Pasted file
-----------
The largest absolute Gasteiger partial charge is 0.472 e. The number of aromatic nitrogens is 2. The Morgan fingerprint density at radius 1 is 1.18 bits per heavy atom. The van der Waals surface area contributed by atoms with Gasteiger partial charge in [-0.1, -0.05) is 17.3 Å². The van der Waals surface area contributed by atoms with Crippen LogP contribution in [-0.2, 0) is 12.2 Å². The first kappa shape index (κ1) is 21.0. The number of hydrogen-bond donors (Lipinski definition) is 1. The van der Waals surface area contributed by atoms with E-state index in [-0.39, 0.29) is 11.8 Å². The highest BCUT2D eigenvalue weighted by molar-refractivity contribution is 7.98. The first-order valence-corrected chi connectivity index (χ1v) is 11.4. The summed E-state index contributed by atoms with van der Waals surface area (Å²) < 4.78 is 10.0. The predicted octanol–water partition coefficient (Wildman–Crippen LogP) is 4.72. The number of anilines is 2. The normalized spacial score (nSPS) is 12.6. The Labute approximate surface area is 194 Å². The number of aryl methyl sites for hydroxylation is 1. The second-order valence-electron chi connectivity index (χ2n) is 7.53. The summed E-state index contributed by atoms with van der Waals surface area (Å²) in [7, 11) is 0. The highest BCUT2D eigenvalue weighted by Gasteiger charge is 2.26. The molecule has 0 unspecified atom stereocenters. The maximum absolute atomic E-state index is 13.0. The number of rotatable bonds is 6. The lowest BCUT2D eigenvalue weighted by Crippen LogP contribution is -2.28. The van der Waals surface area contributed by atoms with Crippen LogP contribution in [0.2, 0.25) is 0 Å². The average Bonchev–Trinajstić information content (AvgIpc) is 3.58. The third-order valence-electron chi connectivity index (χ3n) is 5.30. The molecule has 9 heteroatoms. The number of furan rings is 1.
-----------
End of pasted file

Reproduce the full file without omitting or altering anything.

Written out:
The largest absolute Gasteiger partial charge is 0.472 e. The number of aromatic nitrogens is 2. The Morgan fingerprint density at radius 1 is 1.18 bits per heavy atom. The van der Waals surface area contributed by atoms with Gasteiger partial charge in [-0.1, -0.05) is 17.3 Å². The van der Waals surface area contributed by atoms with Crippen LogP contribution in [-0.2, 0) is 12.2 Å². The first kappa shape index (κ1) is 21.0. The number of hydrogen-bond donors (Lipinski definition) is 1. The van der Waals surface area contributed by atoms with E-state index in [-0.39, 0.29) is 11.8 Å². The highest BCUT2D eigenvalue weighted by molar-refractivity contribution is 7.98. The first-order valence-corrected chi connectivity index (χ1v) is 11.4. The summed E-state index contributed by atoms with van der Waals surface area (Å²) < 4.78 is 10.0. The predicted octanol–water partition coefficient (Wildman–Crippen LogP) is 4.72. The number of anilines is 2. The normalized spacial score (nSPS) is 12.6. The Labute approximate surface area is 194 Å². The number of aryl methyl sites for hydroxylation is 1. The second-order valence-electron chi connectivity index (χ2n) is 7.53. The summed E-state index contributed by atoms with van der Waals surface area (Å²) in [7, 11) is 0. The highest BCUT2D eigenvalue weighted by Gasteiger charge is 2.26. The molecule has 0 unspecified atom stereocenters. The maximum absolute atomic E-state index is 13.0. The number of rotatable bonds is 6. The lowest BCUT2D eigenvalue weighted by Crippen LogP contribution is -2.28. The van der Waals surface area contributed by atoms with Crippen LogP contribution in [0.2, 0.25) is 0 Å². The average Bonchev–Trinajstić information content (AvgIpc) is 3.58. The third-order valence-electron chi connectivity index (χ3n) is 5.30. The molecule has 9 heteroatoms. The number of furan rings is 1.